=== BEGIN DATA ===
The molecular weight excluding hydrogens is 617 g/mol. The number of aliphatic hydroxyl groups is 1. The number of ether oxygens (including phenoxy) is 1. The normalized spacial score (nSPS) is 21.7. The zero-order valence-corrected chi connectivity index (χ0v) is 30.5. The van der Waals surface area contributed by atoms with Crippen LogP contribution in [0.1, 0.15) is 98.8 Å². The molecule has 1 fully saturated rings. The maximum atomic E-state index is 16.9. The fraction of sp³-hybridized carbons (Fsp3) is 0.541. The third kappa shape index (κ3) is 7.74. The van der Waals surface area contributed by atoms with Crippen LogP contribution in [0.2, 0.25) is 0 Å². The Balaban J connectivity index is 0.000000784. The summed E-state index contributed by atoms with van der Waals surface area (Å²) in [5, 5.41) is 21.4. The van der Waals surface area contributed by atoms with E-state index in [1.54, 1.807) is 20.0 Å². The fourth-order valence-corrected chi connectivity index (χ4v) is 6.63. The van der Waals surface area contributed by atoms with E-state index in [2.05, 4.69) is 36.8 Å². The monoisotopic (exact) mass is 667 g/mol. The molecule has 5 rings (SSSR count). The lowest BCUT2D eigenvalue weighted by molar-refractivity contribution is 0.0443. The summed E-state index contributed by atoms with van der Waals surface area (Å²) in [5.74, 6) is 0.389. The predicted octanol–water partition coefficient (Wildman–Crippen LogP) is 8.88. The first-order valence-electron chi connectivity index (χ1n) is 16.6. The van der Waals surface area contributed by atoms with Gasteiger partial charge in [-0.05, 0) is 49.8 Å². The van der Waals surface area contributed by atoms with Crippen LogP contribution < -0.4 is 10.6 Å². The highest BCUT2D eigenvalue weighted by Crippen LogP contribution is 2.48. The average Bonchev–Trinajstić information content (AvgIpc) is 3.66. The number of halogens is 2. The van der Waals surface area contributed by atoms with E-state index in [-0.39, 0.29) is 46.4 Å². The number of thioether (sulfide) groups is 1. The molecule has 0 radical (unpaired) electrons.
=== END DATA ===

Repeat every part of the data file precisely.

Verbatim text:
The molecular weight excluding hydrogens is 617 g/mol. The number of aliphatic hydroxyl groups is 1. The number of ether oxygens (including phenoxy) is 1. The normalized spacial score (nSPS) is 21.7. The zero-order valence-corrected chi connectivity index (χ0v) is 30.5. The van der Waals surface area contributed by atoms with Crippen LogP contribution in [0.1, 0.15) is 98.8 Å². The molecule has 1 fully saturated rings. The maximum atomic E-state index is 16.9. The fraction of sp³-hybridized carbons (Fsp3) is 0.541. The third kappa shape index (κ3) is 7.74. The van der Waals surface area contributed by atoms with Crippen LogP contribution in [0.2, 0.25) is 0 Å². The Balaban J connectivity index is 0.000000784. The summed E-state index contributed by atoms with van der Waals surface area (Å²) in [5, 5.41) is 21.4. The van der Waals surface area contributed by atoms with E-state index in [1.54, 1.807) is 20.0 Å². The fourth-order valence-corrected chi connectivity index (χ4v) is 6.63. The van der Waals surface area contributed by atoms with E-state index in [2.05, 4.69) is 36.8 Å². The monoisotopic (exact) mass is 667 g/mol. The molecule has 5 rings (SSSR count). The lowest BCUT2D eigenvalue weighted by molar-refractivity contribution is 0.0443. The summed E-state index contributed by atoms with van der Waals surface area (Å²) in [5.74, 6) is 0.389. The predicted octanol–water partition coefficient (Wildman–Crippen LogP) is 8.88. The first-order valence-electron chi connectivity index (χ1n) is 16.6. The van der Waals surface area contributed by atoms with Gasteiger partial charge in [-0.05, 0) is 49.8 Å². The van der Waals surface area contributed by atoms with Crippen LogP contribution < -0.4 is 10.6 Å². The highest BCUT2D eigenvalue weighted by Crippen LogP contribution is 2.48. The average Bonchev–Trinajstić information content (AvgIpc) is 3.66. The number of halogens is 2. The van der Waals surface area contributed by atoms with E-state index in [-0.39, 0.29) is 46.4 Å². The number of thioether (sulfide) groups is 1. The molecule has 0 radical (unpaired) electrons.